This word may strike the unfamiliar as somehow caustic, or perhaps pertaining to a caul, or the date on which something was caused. To hear it, it’s something the cod ate. But in reality, its object is more likely appended to something that ate the cod. Ah, thereby hangs a tale… If you wish to give the cat a due, here it is: a word for things that have tails. The root is straightforward: Latin cauda, “tail.” Let your cat not bathe it in a bagna càuda. Fans of sound symbolism may wonder how so uncaudal a word could come to signify a tail. What could be curly or sinuous about a word with nothing but stops for consonants – not a liquid anywhere, and little curling of the vowels either? And yet you will find your cat so cuddly as it strokes you caudally…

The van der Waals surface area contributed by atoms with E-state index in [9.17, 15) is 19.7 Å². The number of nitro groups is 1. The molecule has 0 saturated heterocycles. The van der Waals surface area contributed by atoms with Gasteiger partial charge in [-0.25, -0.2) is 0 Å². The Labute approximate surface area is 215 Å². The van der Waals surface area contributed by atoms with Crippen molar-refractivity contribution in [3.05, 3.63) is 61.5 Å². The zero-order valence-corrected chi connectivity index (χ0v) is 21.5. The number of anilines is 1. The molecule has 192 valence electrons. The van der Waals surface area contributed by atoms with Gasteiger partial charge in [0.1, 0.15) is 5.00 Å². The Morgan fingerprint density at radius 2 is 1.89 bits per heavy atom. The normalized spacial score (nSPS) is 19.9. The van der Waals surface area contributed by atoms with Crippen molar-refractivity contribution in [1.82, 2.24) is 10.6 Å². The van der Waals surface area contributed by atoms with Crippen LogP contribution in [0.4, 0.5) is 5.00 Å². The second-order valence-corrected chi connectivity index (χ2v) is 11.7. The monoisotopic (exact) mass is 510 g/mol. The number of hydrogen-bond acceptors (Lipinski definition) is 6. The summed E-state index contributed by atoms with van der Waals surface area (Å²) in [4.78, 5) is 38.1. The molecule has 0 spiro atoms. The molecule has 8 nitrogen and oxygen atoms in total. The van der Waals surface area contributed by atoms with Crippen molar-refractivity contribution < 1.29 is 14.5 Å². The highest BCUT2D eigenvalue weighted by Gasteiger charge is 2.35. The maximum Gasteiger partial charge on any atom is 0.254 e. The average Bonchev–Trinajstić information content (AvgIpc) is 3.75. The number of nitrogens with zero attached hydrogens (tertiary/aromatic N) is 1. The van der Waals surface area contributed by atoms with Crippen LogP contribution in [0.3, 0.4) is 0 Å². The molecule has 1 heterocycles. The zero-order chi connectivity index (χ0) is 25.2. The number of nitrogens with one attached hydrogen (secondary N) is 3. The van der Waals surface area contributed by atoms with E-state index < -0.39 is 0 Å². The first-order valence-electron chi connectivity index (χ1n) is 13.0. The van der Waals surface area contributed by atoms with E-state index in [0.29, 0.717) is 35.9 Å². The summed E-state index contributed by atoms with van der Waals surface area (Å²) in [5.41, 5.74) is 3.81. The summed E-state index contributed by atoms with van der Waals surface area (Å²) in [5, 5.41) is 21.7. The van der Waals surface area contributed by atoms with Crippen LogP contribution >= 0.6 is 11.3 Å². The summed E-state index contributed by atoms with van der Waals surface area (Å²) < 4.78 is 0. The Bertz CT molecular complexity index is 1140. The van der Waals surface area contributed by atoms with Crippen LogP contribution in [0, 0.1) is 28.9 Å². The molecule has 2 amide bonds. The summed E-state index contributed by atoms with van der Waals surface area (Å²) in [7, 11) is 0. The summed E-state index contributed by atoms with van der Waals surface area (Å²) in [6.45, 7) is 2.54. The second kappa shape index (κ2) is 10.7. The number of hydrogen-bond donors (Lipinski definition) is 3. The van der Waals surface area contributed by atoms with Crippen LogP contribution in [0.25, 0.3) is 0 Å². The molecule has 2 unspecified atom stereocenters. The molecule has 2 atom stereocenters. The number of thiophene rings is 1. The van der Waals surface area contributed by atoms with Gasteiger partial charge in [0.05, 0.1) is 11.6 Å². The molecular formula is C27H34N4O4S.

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- 365 words for drunk
- around, about, approximately
- E.g., this kind of thing, etc.
- I plight thee my troth
- An article title, "An article title 'An article title needs commas' needs commas," needs commas
- Among other things, it's a sentence adverb
- bookstore, bookshop
- Commas before quotes
- Two weeks' notice?